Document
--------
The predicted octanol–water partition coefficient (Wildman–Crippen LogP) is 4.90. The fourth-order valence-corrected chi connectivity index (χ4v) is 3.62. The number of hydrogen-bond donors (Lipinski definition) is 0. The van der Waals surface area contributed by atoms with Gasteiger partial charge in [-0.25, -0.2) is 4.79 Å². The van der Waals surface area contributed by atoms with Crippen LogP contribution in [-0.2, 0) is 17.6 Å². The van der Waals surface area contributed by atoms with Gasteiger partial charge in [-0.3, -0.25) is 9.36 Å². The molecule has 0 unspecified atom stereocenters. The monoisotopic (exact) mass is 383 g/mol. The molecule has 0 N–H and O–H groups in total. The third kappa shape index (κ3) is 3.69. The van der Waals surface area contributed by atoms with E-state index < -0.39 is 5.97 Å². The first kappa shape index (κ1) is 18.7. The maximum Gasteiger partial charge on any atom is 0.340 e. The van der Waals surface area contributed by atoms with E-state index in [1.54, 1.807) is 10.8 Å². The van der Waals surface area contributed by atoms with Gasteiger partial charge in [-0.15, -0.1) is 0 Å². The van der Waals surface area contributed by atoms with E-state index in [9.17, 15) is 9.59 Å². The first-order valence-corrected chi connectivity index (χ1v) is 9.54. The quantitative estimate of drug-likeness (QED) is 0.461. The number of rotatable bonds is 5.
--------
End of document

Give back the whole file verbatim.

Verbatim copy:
The predicted octanol–water partition coefficient (Wildman–Crippen LogP) is 4.90. The fourth-order valence-corrected chi connectivity index (χ4v) is 3.62. The number of hydrogen-bond donors (Lipinski definition) is 0. The van der Waals surface area contributed by atoms with Gasteiger partial charge in [-0.25, -0.2) is 4.79 Å². The van der Waals surface area contributed by atoms with Crippen LogP contribution in [-0.2, 0) is 17.6 Å². The van der Waals surface area contributed by atoms with Gasteiger partial charge in [-0.3, -0.25) is 9.36 Å². The molecule has 0 unspecified atom stereocenters. The monoisotopic (exact) mass is 383 g/mol. The molecule has 0 N–H and O–H groups in total. The third kappa shape index (κ3) is 3.69. The van der Waals surface area contributed by atoms with E-state index < -0.39 is 5.97 Å². The first kappa shape index (κ1) is 18.7. The maximum Gasteiger partial charge on any atom is 0.340 e. The van der Waals surface area contributed by atoms with E-state index in [1.54, 1.807) is 10.8 Å². The van der Waals surface area contributed by atoms with Gasteiger partial charge in [-0.15, -0.1) is 0 Å². The van der Waals surface area contributed by atoms with E-state index in [9.17, 15) is 9.59 Å². The first-order valence-corrected chi connectivity index (χ1v) is 9.54. The quantitative estimate of drug-likeness (QED) is 0.461. The number of rotatable bonds is 5.